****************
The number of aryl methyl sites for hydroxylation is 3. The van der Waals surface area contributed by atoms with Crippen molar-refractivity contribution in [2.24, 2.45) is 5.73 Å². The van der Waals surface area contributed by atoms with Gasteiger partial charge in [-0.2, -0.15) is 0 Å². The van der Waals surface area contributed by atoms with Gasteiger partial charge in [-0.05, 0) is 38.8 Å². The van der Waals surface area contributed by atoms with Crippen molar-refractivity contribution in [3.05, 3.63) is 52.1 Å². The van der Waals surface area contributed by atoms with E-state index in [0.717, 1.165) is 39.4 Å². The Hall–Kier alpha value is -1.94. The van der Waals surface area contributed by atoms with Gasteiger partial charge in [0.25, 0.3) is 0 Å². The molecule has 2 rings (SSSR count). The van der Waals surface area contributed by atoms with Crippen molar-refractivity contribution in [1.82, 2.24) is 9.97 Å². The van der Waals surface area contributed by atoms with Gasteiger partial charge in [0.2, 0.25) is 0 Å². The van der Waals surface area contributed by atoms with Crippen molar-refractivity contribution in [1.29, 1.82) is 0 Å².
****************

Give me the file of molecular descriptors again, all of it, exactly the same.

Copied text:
The number of aryl methyl sites for hydroxylation is 3. The van der Waals surface area contributed by atoms with Crippen molar-refractivity contribution in [2.24, 2.45) is 5.73 Å². The van der Waals surface area contributed by atoms with Gasteiger partial charge in [-0.2, -0.15) is 0 Å². The van der Waals surface area contributed by atoms with Gasteiger partial charge in [-0.05, 0) is 38.8 Å². The van der Waals surface area contributed by atoms with Crippen molar-refractivity contribution in [3.05, 3.63) is 52.1 Å². The van der Waals surface area contributed by atoms with E-state index in [0.717, 1.165) is 39.4 Å². The Hall–Kier alpha value is -1.94. The van der Waals surface area contributed by atoms with Gasteiger partial charge in [0.25, 0.3) is 0 Å². The molecule has 2 rings (SSSR count). The van der Waals surface area contributed by atoms with Crippen molar-refractivity contribution in [1.82, 2.24) is 9.97 Å². The van der Waals surface area contributed by atoms with Gasteiger partial charge in [0.2, 0.25) is 0 Å². The van der Waals surface area contributed by atoms with Crippen molar-refractivity contribution in [1.29, 1.82) is 0 Å².